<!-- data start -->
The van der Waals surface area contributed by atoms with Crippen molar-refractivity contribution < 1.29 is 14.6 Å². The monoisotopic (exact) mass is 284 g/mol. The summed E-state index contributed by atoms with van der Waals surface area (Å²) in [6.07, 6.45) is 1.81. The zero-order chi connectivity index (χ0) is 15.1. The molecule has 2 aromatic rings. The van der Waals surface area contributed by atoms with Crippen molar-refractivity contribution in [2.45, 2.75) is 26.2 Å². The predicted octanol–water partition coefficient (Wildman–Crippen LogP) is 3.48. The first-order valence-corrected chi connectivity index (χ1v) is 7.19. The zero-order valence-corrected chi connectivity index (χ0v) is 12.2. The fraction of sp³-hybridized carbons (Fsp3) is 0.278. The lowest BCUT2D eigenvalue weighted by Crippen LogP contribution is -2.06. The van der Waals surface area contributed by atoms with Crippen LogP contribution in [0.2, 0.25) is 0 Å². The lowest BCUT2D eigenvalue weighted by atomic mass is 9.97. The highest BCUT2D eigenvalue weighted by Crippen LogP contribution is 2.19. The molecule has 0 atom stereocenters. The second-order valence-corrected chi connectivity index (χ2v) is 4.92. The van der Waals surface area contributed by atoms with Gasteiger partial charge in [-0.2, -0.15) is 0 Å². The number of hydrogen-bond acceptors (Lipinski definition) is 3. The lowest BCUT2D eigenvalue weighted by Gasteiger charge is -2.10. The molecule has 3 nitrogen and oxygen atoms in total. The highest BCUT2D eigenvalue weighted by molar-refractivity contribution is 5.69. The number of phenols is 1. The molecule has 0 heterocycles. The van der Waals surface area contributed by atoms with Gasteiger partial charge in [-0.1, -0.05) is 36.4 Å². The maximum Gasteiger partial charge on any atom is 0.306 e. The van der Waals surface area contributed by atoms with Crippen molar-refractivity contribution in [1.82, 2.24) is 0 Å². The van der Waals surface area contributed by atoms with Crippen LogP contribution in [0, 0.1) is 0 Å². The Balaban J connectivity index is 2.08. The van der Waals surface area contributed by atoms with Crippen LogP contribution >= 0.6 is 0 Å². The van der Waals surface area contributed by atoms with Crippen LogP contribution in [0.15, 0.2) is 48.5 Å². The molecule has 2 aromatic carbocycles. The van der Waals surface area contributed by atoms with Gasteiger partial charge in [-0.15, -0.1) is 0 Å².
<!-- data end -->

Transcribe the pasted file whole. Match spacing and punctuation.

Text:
The van der Waals surface area contributed by atoms with Crippen molar-refractivity contribution < 1.29 is 14.6 Å². The monoisotopic (exact) mass is 284 g/mol. The summed E-state index contributed by atoms with van der Waals surface area (Å²) in [6.07, 6.45) is 1.81. The zero-order chi connectivity index (χ0) is 15.1. The molecule has 2 aromatic rings. The van der Waals surface area contributed by atoms with Crippen molar-refractivity contribution in [2.45, 2.75) is 26.2 Å². The predicted octanol–water partition coefficient (Wildman–Crippen LogP) is 3.48. The first-order valence-corrected chi connectivity index (χ1v) is 7.19. The zero-order valence-corrected chi connectivity index (χ0v) is 12.2. The fraction of sp³-hybridized carbons (Fsp3) is 0.278. The lowest BCUT2D eigenvalue weighted by Crippen LogP contribution is -2.06. The van der Waals surface area contributed by atoms with Crippen LogP contribution in [0.2, 0.25) is 0 Å². The lowest BCUT2D eigenvalue weighted by atomic mass is 9.97. The highest BCUT2D eigenvalue weighted by Crippen LogP contribution is 2.19. The molecule has 0 atom stereocenters. The second-order valence-corrected chi connectivity index (χ2v) is 4.92. The van der Waals surface area contributed by atoms with Gasteiger partial charge in [-0.2, -0.15) is 0 Å². The number of hydrogen-bond acceptors (Lipinski definition) is 3. The lowest BCUT2D eigenvalue weighted by Gasteiger charge is -2.10. The molecule has 3 nitrogen and oxygen atoms in total. The highest BCUT2D eigenvalue weighted by molar-refractivity contribution is 5.69. The number of phenols is 1. The molecule has 0 heterocycles. The van der Waals surface area contributed by atoms with Gasteiger partial charge in [-0.1, -0.05) is 36.4 Å². The maximum Gasteiger partial charge on any atom is 0.306 e. The van der Waals surface area contributed by atoms with Crippen molar-refractivity contribution in [1.82, 2.24) is 0 Å². The van der Waals surface area contributed by atoms with Crippen LogP contribution in [0, 0.1) is 0 Å². The Balaban J connectivity index is 2.08. The van der Waals surface area contributed by atoms with Crippen LogP contribution >= 0.6 is 0 Å². The van der Waals surface area contributed by atoms with Crippen LogP contribution in [0.15, 0.2) is 48.5 Å². The molecule has 2 aromatic carbocycles. The van der Waals surface area contributed by atoms with Gasteiger partial charge in [-0.15, -0.1) is 0 Å².